Question 1. Does the course of asthma change during pregnancy?
From Chapter 8 of the Philippine Consensus Report on Asthma 2004 by the Philippine College of Chest Physicians.
This guideline starts below.
Does the course of asthma change during pregnancy?
Asthma may remain unchanged, become worse, or improve during pregnancy.
Summary of Evidence
Approximately 4% of pregnancies are complicated by bronchial asthma. The true prevalence may be even higher; at least 10% of the population appears to have nonspecific airway hyperreactivity, a hallmark of asthma. The course of asthma during pregnancy is variable; it may remain unchanged, become worse or improve during pregnancy. In a prospective study by Steinus-Aarniala et al, 42% of pregnant asthmatics required more medications, 40% were managed with the same medications before pregnancy and 18% actually needed less medications.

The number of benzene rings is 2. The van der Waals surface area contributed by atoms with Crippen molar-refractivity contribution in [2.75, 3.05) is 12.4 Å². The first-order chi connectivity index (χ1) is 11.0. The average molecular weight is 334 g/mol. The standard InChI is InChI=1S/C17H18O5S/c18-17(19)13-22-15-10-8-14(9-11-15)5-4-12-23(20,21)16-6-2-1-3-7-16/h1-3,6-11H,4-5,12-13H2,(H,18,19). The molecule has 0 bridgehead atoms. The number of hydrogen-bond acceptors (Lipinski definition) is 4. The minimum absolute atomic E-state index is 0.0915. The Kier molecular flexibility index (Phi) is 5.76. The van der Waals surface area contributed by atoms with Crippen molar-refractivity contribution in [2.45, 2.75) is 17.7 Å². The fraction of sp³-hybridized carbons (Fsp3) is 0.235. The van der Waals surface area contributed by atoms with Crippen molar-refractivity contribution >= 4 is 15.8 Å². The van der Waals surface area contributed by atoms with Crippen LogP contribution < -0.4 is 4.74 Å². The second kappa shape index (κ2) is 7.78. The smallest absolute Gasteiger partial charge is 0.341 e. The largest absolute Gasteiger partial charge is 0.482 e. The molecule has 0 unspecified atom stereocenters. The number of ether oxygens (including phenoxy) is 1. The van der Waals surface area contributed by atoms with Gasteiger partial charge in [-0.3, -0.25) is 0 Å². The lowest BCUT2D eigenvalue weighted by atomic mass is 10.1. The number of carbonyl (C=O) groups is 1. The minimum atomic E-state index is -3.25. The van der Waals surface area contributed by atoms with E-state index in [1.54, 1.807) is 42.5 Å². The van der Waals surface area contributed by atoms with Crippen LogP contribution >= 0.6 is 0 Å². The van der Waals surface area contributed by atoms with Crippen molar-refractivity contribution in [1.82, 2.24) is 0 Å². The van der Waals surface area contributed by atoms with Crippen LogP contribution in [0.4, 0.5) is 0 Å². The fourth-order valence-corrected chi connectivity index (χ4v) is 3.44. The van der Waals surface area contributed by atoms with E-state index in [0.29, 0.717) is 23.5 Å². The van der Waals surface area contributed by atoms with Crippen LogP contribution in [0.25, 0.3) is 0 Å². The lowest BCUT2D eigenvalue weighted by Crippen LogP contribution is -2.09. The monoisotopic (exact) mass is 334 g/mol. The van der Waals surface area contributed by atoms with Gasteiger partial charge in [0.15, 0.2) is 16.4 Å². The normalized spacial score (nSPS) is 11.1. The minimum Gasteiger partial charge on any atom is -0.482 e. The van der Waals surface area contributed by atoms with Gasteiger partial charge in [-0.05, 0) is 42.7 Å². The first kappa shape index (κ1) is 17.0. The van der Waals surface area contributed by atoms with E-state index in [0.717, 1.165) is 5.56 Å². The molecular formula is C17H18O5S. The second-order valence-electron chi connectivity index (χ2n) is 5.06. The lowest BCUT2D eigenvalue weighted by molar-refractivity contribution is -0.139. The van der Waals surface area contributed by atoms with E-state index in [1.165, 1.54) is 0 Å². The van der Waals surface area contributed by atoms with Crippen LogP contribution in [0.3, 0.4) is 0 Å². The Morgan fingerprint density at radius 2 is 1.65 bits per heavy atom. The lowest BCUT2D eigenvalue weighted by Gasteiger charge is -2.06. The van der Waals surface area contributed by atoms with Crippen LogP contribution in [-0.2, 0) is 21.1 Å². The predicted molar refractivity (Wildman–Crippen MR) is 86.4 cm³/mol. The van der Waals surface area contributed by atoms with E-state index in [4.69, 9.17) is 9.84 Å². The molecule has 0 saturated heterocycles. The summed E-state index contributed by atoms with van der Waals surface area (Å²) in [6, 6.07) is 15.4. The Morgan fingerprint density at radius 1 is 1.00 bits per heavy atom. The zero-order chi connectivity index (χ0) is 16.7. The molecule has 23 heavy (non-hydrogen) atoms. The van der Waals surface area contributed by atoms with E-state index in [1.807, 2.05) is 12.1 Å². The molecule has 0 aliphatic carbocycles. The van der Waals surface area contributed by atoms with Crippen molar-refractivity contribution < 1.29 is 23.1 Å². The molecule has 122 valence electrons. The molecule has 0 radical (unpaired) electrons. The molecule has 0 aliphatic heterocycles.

As a rule, women with more severe asthma prior to pregnancy are likely to deteriorate during pregnancy. The factors most likely contributing to worsening asthma during pregnancy include upper respiratory tract infections and patient non-compliance with medical regimen. The peak of exacerbations appears between the 24th-36th weeks age of gestation (AOG). Asthma generally remains quiescent during labor and delivery in about 90% of pregnant women. Whatever the course of asthma may be during pregnancy, changes generally revert to pre-pregnancy level of severity within three months postpartum.« Previous Next »